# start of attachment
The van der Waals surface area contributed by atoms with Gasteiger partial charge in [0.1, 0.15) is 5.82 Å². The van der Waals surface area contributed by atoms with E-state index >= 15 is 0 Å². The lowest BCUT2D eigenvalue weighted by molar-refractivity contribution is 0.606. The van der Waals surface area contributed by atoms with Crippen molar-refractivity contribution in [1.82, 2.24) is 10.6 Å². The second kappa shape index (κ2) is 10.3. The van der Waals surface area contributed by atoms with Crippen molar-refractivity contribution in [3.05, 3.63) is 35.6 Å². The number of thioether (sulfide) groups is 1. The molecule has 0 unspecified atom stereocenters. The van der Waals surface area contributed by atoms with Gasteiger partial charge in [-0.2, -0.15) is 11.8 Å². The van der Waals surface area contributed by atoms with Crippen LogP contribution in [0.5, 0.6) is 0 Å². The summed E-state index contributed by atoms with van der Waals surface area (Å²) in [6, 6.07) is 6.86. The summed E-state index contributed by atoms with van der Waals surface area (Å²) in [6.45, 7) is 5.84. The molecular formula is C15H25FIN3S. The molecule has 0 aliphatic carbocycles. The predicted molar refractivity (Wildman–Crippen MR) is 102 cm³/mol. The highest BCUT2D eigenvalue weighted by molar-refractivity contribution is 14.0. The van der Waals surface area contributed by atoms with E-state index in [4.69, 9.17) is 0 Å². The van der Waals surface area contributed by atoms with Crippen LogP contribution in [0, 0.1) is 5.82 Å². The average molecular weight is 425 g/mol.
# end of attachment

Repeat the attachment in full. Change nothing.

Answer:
The van der Waals surface area contributed by atoms with Gasteiger partial charge in [0.1, 0.15) is 5.82 Å². The van der Waals surface area contributed by atoms with E-state index >= 15 is 0 Å². The lowest BCUT2D eigenvalue weighted by molar-refractivity contribution is 0.606. The van der Waals surface area contributed by atoms with Crippen molar-refractivity contribution in [1.82, 2.24) is 10.6 Å². The second kappa shape index (κ2) is 10.3. The van der Waals surface area contributed by atoms with Crippen molar-refractivity contribution in [3.05, 3.63) is 35.6 Å². The number of thioether (sulfide) groups is 1. The molecule has 0 unspecified atom stereocenters. The van der Waals surface area contributed by atoms with Gasteiger partial charge in [-0.2, -0.15) is 11.8 Å². The van der Waals surface area contributed by atoms with Crippen LogP contribution in [0.5, 0.6) is 0 Å². The summed E-state index contributed by atoms with van der Waals surface area (Å²) in [6, 6.07) is 6.86. The summed E-state index contributed by atoms with van der Waals surface area (Å²) in [6.45, 7) is 5.84. The molecular formula is C15H25FIN3S. The molecule has 0 aliphatic carbocycles. The predicted molar refractivity (Wildman–Crippen MR) is 102 cm³/mol. The highest BCUT2D eigenvalue weighted by molar-refractivity contribution is 14.0. The van der Waals surface area contributed by atoms with E-state index in [4.69, 9.17) is 0 Å². The van der Waals surface area contributed by atoms with Crippen LogP contribution in [0, 0.1) is 5.82 Å². The average molecular weight is 425 g/mol.